Whether you think we need more evidence that drug prices have become outrageous or not, the following blog describes the theft of an estimated $75 million in prescription drug from an Eli Lilly warehouse this week (posted yesterday on POSTSCRIPT.) And stay tuned for details on prescription drug reforms that promote access and affordability in the health reform bill released yesterday.
March 18th, 2010
The astonishing theft of $75 million worth of antidepressants and other drugs through the roof of an Eli Lilly distribution warehouse in Connecticut earlier this week is just the latest and most acrobatic incident in a rash of prescription drug theft, and highlights the importance of establishing better tracking of drugs in the pharmaceutical supply chain. According to Freightwatch, a group that tracks cargo security, reported drug theft has quadrupled in the last four years. Last year, nearly $200 million worth of prescription drugs were stolen in the U.S. There were five pharma thefts in the month of February alone.
The case highlights the need for a start-to-finish, tamper-proof drug pedigree on every prescription drug that’s sold. As the Secure Pharma Supply Chain blog wrote, “the issue of pharmaceutical cargo theft energizes the need for material screening of products within the supply chain, from manufacturer to dispenser, to properly protect consumers everywhere.”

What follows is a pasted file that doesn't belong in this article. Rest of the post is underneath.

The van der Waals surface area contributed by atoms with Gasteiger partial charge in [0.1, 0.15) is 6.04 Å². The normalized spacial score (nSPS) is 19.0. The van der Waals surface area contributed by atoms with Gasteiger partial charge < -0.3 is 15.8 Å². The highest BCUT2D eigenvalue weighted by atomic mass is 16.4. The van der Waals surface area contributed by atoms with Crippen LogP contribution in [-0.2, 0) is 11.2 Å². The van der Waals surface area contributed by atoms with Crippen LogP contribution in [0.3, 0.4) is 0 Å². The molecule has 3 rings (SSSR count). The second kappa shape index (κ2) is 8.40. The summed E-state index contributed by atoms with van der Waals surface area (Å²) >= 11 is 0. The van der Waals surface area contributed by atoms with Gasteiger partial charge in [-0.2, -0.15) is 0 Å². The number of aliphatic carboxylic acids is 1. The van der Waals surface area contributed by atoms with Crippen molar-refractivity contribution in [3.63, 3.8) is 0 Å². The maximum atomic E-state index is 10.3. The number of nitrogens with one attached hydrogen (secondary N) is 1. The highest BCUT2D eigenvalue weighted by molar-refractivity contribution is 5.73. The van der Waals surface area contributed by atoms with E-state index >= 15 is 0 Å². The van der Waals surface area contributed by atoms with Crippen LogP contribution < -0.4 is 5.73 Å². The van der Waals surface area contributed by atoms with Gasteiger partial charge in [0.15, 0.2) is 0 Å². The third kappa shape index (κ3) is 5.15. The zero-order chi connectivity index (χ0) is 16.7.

Right now, prescription drugs that go missing (through the roof or otherwise) are often exempt from having a pedigree once they reach a hospital or pharmacy because of regulatory gaps. Under current federal and state regulations, many parties are excluded from pedigree requirements – authorized distributors, for one—so a drug’s paper trail ends once it passes through their hands. Stolen drugs, which may be improperly stored or tampered with, can be sold back to authorized distributors, and pharmacies and hospitals that buy from them have no way of knowing of the risks.
Another problem is that it’s a paper trail—papers can be easily swapped forged or lost. And the documents that are required are for whole lots of drugs, making them meaningless in issues of partial-lot theft and resale we’ve seen occur (like the insulin units stolen from North Carolina cargo truck and found on Texas shelves months later.)
One solution would be to require an e-pedigree, an electronic barcode or radio tag on every bottle or package of prescription drugs, making it possible to track each stop along the supply chain from the factory to the medicine cabinet. California is the only state to have an e-pedigree requirement, but implementation of that law has been delayed till 2015. A federal e-pedigree law has been proposed by Representatives Buyer and Matheson, and would be a more sensible solution for a globalized and interstate industry.
–Kate Petersen, PostScript blogger